Illustrate the way Samuels Beckett's Waiting for Godot has the typical characteristic of an absurd play

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M.P. Ossa eNotes educator| Certified Educator

Samuel Beckett's play Waiting for Godot reunites the most salient characteristics of the genre of the theater of the absurd in that it features the following essential elements:

a. A lack of plot- The play seems not to have a beginning, middle, and end as well-defined as aclassical or typical theatrical piece. When the play begins we do not know where Vladimir and Estragon come from. All know is that they are sitting "at a country road", and that, at one point Vladimir says in Act I

Hand in hand from the top of the Eiffel Tower, among the first. We were respectable in those days. Now it's too late. They wouldn't even let us up.

From that information we get very little more. That, and the fact that Estragon had been beaten up by some people for reasons also unknown.  What makes this even more absurd is: We never really get to find out. Nor do we get to see Godot. He never shows up. There is no clear ending.

b. A disdain for life, and a surrender to fate- The theater of the absurd illustrates the philosophy of existentialism as proposed by Camus and Sartre, among many others. In this philosophy human life is seen as a weakness. Life is not that important. We are just like the wind, floating as we go. Similarly, the language, dialogue and use of description in these types of plays will show this affect throughout the development of the plot. An example is when Estragon says of people:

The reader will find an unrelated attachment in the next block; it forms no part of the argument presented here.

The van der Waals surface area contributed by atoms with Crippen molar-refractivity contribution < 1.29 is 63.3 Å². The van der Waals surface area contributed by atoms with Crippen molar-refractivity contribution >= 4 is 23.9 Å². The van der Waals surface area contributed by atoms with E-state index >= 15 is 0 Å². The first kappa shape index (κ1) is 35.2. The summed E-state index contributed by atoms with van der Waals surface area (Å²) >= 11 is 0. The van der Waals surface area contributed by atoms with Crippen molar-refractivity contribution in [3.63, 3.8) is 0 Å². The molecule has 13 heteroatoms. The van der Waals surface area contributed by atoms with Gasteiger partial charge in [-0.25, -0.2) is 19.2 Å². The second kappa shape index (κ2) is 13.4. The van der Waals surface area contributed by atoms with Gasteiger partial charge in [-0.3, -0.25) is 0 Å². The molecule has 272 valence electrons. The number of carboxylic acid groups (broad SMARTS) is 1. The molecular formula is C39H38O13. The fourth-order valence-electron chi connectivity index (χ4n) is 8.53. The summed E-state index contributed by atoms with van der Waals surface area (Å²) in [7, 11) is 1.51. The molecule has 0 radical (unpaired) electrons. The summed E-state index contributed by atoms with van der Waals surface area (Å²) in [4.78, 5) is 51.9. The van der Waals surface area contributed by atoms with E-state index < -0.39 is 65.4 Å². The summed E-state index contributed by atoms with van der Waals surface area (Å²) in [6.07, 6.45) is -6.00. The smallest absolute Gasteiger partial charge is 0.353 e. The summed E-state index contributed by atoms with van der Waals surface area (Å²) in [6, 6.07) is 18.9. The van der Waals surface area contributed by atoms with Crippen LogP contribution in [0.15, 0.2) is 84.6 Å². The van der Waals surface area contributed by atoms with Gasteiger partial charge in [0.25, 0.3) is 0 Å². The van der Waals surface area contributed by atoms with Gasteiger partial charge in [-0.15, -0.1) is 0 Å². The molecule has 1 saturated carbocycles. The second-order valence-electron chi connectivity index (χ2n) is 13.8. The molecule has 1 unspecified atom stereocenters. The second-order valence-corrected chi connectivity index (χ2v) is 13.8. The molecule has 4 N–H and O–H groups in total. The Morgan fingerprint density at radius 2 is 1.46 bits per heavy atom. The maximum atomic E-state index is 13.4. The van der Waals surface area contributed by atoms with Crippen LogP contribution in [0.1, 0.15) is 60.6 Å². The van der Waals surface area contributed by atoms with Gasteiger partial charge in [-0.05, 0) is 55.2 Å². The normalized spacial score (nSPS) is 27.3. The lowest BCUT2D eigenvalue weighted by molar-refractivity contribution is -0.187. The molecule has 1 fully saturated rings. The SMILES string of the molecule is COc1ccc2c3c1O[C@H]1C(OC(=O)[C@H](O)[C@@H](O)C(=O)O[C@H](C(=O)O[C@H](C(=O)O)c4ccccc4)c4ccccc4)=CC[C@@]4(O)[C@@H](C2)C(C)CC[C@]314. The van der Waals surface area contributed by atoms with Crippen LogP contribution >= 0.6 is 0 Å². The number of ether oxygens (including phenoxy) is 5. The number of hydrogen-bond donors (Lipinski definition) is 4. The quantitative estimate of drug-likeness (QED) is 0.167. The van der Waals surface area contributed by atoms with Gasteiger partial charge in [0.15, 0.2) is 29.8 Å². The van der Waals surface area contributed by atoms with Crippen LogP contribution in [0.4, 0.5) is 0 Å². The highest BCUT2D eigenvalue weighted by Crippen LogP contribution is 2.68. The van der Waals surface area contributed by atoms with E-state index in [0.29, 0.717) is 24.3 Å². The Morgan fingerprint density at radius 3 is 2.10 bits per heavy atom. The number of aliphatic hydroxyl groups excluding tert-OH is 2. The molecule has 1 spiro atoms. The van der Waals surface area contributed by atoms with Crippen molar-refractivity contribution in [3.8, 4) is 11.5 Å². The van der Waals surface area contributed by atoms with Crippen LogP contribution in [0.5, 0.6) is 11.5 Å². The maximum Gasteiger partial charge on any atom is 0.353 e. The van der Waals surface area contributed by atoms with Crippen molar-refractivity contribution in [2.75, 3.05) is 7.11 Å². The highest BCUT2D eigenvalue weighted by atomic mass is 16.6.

People are bloody ignorant apes.

This he says, as he questions with Vladimir some random passages of the Bible.

c. The theater of the absurd will present situations that hint at black humor and, in the case of this particular play, even mockery of what is considered "normal". Pozzo and Lucky represent the master and servant dynamics between the rich and the poor. Pozzo's abuse of power seems to serve as a pun for a joke in the play, and Lucky's desperate situation places him in the position of whipping boy. All this is, as the genre is, absurd, and it is consistently displayed in the play.

Therefore, there are several ways to broadly detail how this play represents the theater of the absurd. These three are just the most essential characteristics of this type of theatrical piece.

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Waiting for Godot

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